Hydraulic Jump Calculator

Horizontal rectangular channel. Enter discharge, channel width, upstream depth. Compute downstream depth, Froude numbers, depth ratio, velocities, hydraulic jump length and energy loss.


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  Channel width, B: 
Discharge, Q: 
Upstream depth, Y1
Downstream depth, Y2
Depth ratio, Y2/Y1
Jump length, L: 
  Head loss, h: 
© 2014 LMNO Engineering, Upstream Froude, F1
Research, and Software, Ltd. Downstream Froude, F2
http://www.LMNOeng.com Upstream velocity, V1
Downstream velocity, V2

Units: cm=centimeter, ft=foot, gal=US gallon, hr=hour, m=meter, MGD=Million Gallons (US) per Day, min=minute, s=second.

Hydraulic jump photoHydraulic jump diagram

Photograph from Ohio University's Fluid Mechanics Laboratory. Athens, Ohio USA



Equations for hydraulic jump in horizontal rectangular channel (Chaudhry, 1993; Chow, 1959):

Q = V1 Y1 B = V2 Y2 B      F1 = V1 / (g Y1)0.5      F2 = V2 / (g Y2)0.5

Y2/Y1 = 0.5 [(1+8F12 )0.5 - 1]      L = 220 Y1 tanh[(F1-1)/22]        h = (Y2-Y1)3 /( 4 Y1 Y2)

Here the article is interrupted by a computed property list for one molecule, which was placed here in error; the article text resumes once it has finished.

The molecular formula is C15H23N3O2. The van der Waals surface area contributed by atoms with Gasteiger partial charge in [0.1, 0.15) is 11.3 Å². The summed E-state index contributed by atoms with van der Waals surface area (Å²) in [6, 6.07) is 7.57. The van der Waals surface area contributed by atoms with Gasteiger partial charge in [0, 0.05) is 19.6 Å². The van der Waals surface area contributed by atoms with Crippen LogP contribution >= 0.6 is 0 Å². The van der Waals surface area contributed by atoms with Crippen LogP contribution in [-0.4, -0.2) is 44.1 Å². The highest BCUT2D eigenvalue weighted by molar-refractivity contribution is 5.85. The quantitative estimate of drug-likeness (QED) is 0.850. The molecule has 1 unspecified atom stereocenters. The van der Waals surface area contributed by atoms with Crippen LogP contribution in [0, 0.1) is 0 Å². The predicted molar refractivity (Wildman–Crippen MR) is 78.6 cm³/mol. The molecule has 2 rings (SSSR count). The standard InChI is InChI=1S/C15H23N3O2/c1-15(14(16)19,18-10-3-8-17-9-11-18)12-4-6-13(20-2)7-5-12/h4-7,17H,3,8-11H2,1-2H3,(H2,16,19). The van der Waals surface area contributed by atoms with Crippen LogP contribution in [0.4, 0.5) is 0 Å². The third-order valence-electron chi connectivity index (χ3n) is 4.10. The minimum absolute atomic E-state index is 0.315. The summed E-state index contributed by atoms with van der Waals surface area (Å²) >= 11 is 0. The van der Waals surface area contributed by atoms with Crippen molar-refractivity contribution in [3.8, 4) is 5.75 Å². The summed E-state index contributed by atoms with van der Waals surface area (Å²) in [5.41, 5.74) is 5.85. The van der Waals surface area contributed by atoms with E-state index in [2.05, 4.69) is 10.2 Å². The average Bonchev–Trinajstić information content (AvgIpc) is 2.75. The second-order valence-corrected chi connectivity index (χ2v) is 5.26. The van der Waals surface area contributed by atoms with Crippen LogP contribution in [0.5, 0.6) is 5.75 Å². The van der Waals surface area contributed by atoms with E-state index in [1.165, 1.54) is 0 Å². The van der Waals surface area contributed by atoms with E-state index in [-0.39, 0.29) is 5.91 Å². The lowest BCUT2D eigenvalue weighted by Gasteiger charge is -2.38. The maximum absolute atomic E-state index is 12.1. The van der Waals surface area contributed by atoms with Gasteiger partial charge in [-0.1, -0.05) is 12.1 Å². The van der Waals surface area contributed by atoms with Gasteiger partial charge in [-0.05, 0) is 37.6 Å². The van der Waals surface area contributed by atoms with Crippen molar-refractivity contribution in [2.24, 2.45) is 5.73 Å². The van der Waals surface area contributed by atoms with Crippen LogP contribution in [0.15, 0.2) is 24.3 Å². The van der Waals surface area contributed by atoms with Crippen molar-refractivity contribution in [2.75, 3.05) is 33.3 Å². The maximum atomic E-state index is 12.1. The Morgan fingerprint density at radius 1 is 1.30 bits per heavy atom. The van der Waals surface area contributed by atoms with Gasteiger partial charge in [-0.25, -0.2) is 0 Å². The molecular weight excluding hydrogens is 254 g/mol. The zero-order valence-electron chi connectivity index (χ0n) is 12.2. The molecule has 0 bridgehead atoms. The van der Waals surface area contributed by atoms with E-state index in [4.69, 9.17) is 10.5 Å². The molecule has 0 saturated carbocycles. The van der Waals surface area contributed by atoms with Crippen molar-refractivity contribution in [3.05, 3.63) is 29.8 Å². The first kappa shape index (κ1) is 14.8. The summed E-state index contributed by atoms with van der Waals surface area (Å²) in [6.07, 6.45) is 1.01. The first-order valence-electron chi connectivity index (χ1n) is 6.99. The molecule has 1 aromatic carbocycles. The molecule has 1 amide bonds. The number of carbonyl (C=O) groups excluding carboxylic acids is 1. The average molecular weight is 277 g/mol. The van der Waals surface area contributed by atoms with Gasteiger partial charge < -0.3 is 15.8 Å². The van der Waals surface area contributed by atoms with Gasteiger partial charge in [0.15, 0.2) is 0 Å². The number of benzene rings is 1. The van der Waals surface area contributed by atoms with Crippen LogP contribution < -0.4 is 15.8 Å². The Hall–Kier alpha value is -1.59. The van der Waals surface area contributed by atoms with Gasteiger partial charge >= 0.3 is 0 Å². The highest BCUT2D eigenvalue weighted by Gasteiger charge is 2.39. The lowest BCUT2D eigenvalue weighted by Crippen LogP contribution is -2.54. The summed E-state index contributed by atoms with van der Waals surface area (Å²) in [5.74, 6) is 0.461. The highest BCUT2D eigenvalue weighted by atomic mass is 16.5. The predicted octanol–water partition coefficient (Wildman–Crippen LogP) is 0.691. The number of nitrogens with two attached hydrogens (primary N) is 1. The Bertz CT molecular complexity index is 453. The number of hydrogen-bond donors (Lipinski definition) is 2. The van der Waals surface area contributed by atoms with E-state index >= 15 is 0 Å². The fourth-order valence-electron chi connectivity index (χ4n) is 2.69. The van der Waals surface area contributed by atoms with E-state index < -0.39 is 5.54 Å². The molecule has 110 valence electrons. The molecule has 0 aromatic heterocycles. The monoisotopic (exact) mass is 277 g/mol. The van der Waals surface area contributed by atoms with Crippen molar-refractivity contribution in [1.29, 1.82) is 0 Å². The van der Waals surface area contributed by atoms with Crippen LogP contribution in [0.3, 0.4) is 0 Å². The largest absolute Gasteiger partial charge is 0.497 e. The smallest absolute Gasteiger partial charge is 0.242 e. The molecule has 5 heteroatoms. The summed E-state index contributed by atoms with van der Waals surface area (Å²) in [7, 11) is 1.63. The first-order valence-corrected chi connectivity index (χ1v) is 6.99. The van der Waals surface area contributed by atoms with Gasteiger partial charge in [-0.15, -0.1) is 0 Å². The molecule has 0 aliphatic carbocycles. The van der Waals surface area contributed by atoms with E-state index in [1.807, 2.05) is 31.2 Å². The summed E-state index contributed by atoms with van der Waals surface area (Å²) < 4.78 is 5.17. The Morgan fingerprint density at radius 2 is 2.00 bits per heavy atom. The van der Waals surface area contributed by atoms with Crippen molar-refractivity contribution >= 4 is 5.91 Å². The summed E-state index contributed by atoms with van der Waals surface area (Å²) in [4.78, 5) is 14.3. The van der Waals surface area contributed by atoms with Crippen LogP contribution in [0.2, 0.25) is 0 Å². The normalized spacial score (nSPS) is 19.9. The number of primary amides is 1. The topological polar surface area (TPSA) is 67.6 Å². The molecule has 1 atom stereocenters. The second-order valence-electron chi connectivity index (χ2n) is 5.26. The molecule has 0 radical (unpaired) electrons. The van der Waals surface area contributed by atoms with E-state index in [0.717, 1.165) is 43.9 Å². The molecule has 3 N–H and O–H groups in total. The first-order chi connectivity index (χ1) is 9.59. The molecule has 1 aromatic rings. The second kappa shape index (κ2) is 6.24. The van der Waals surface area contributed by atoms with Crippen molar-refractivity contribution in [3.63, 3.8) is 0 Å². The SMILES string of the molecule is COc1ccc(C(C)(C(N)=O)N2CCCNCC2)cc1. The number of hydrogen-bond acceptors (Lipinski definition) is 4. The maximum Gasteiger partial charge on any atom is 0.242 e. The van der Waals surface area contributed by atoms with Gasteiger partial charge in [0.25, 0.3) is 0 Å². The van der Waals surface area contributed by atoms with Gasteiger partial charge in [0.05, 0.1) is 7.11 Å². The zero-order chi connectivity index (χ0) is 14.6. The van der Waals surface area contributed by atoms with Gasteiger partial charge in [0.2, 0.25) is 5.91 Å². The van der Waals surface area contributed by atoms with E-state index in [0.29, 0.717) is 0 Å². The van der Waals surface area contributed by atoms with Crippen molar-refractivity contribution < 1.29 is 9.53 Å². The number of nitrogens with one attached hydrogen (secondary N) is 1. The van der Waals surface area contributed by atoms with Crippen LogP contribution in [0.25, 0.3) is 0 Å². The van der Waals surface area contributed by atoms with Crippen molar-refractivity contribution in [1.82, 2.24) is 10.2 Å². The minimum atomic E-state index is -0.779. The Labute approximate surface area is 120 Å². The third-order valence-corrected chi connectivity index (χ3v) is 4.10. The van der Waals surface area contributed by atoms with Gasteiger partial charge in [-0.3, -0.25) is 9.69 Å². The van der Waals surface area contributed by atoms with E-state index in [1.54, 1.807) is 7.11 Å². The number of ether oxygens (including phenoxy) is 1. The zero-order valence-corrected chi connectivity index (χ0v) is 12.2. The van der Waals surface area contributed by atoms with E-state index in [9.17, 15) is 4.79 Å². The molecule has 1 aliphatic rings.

where (subscript 1 indicates upstream of jump; subscript 2 indicates downstream of jump):
B=Channel width (m), F=Froude number (dimension-less), g=acceleration due to gravity (9.8066 m/s2), h=Head loss (m), L=Length of jump (m), Q=Discharge (m3/s), tanh=Hyperbolic tangent trigonometric function, V=Velocity (m/s), Y=Water depth (m)

What is a Hydraulic Jump?

A hydraulic jump occurs when the upstream flow is supercritical (F>1). To have a jump, there must be a flow impediment downstream. The downstream impediment could be a weir, a bridge abutment, a dam, or simply channel friction. Water depth increases during a hydraulic jump and energy is dissipated as turbulence. Often, engineers will purposely install impediments in channels in order to force jumps to occur. Mixing of coagulant chemicals in water treatment plants is often aided by hydraulic jumps. Concrete blocks may be installed in a channel downstream of a spillway in order to force a jump to occur thereby reducing the velocity and energy of the water. Flow will go from supercritical (F>1) to subcritical (F<1) over a jump.

According to Chow (1959), a strong jump occurs when F1>9, a steady jump occurs when 4.5<F1<9, an oscillating jump occurs when 2.5<F1<4.5, a weak jump occurs when 1.7<F1<2.5, and an undular jump occurs when 1<F1<1.7. According to Chaudhry (1993), the best jumps occur when 4.5<F1<9.

"Need B>0."  Channel width must be a positive number.
"Need Q>0."  Discharge must be positive.
"Need Y1>0."  Upstream depth must be positive.
"Need F1 >1."  Upstream flow must be supercritical.

Chaudhry, M. H. 1993. Open Channel Flow. Prentice-Hall, Inc.

Chow, V. T. 1959. Open Channel Hydraulics. McGraw-Hill, Inc.

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